Sunday, June 19, 2005

Novel: Get Fuzzy

Mammoth John Varley 2005 Ace Books

I’ve been a John Varley fan for what seems like practically forever. OK, from the late 70s, at least, when his short stories started showing up in Galaxy Magazine. Cyberpunky before the genre even had gotten any traction, he wrote about a transformed solar system and posthuman development, its big novel being The Ophiuchi Hotline. He had an accessible style and advanced ideas and alien thoughts and his characters had a great way of taking everything in stride.

And he left the SF Business for a sojourn in Hollywood, a decade-long black hole that ended up with the production of a slightly average movie, but then he’s come back, and now, much like Poppy Z. Brite, is changing his act a little bit.

Mammoth feels like Varley’s movie book, his version of a film blockbuster, him doing Micheal Crichton, playing with science in a mass market sort of way. Its got the goods compared to Crichton, Cussler, and Clancy, but he makes me miss his crunchy near-future solar system goodness.

Here’s the general gist of it: Megabillionaire Howard Christian wants to clone a mammoth. His people locate one in Nunavut, frozen in the ice. Alongside the dead mammoth are two dead humans from 13000 years ago. Once of these humans is wearing a modern wristwatch and carrying a steel briefcase. And the story suddenly isn’t about mammoths at all (though they are a part of it throughout, including a young mammoth hybrid named Fuzzy), but rather about time travel.

And time travel stories have their own problems, usually revolving around the question of free will and predestination. In a free will universe, an open system, you create the problem of everything being negated though character action (“The reset button” that plagued a lot of Star Trek episodes). In a predestined universe, the only question is how you are going to put the blocks back together. Varley embraces the latter, and depends on some small cheats to pull it off – things disappear from the narrative text, only to show up later with an explanation of where they had been hidden, and why the characters (or the readers) did not have all the information. This is frustrating.

And there are more than a few holes in the plot. For example, if I (a billionaire capable of building a death ray into my humungous office building) find an anomalous body from the past that is an obvious time traveler, the first thing I do is run as many scans on it as possible to identify the body against a modern database, including anyone who is working around said time machine, regardless of whether I believe time to be an open or closed system. It sounds like Rule #2 of Time (Rule #1 is "Don't step on butterflies". But no one does thinks of this in the book (and we are supposedly dealing with real smart people in the book).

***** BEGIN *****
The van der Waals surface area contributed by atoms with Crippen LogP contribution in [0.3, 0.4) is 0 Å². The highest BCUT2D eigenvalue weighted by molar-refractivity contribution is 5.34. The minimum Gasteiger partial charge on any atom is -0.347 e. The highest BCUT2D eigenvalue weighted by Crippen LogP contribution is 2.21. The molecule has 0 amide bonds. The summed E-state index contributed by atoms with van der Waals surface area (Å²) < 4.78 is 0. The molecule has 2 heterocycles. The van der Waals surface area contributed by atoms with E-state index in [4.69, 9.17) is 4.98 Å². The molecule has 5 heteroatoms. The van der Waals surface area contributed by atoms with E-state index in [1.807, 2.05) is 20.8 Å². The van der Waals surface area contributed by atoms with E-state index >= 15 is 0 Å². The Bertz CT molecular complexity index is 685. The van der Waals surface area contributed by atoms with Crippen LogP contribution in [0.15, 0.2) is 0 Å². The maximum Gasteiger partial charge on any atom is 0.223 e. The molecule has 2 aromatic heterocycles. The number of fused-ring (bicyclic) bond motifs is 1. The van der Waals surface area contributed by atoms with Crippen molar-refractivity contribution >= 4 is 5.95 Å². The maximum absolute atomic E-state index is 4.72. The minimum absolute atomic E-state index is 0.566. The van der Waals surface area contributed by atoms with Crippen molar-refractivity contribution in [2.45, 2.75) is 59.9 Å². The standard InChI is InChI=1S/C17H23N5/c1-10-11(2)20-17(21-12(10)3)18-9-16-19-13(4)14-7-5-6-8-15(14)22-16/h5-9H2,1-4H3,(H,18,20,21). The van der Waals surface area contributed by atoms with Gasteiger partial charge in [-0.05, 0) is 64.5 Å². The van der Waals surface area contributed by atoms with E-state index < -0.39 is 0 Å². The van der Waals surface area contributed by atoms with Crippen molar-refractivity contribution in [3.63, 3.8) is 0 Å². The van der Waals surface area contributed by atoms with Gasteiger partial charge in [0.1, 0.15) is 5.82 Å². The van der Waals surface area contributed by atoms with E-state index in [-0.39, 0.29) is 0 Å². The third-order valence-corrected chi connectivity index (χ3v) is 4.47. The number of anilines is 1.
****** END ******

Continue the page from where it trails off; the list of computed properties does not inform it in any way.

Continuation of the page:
Now in the Crichton/Cussler/Clancy universe, this kind of stuff is expected. From Varley it’s a bit of surprise, and a frustrating one. The other problem is something that Varley does that is not akin to the other authors – he has characterization going on. Perhaps a bit too much characterization. The megabillionaire/badguy has enough quirks to make four movies with Christopher Walker – Howard Christian is a Howard Hughes/Bill Gates types with insecurities, a hard early life, a strain of kleptomania, a fetish for cars, a god complex, and a desire to be Batman. Varley's protagonists, Scientist Matthew Wright and elephant handler Susan Morgan, similarly have their quirks, and a five-year jump in the middle of the book allows everyone to evolve, or at least gain new quirks.

This is not Varley’s typical fair – he’s going in a new direction, and for that should be applauded. Oddly, the very things that have made him strong in his original works now prove problematic in his new field. Despite this he remains eminently readable and smooth. I'm just having trouble ignoring problems I would let pass in other "modern adventure technothrillers" (well, no, I would mock them as well, or avoid them entirely). But Varley gives me a higher set of expectations. This is the danger of any established author.

This is book really feels like it wants to be movie, and may have been a pitch once or twice. And it would be a good one. Perhaps that's part of the problem - Varley's earlier work was interesting and alien and utterly unfilmable (One painful attempt - Overdrawn at the Memory Bank, which was roasted by MST3K). Mammothone is down-to-earth, accessible, filmable, and almost pedestrian. And its a little bit more unsatisfying as a result.

More later,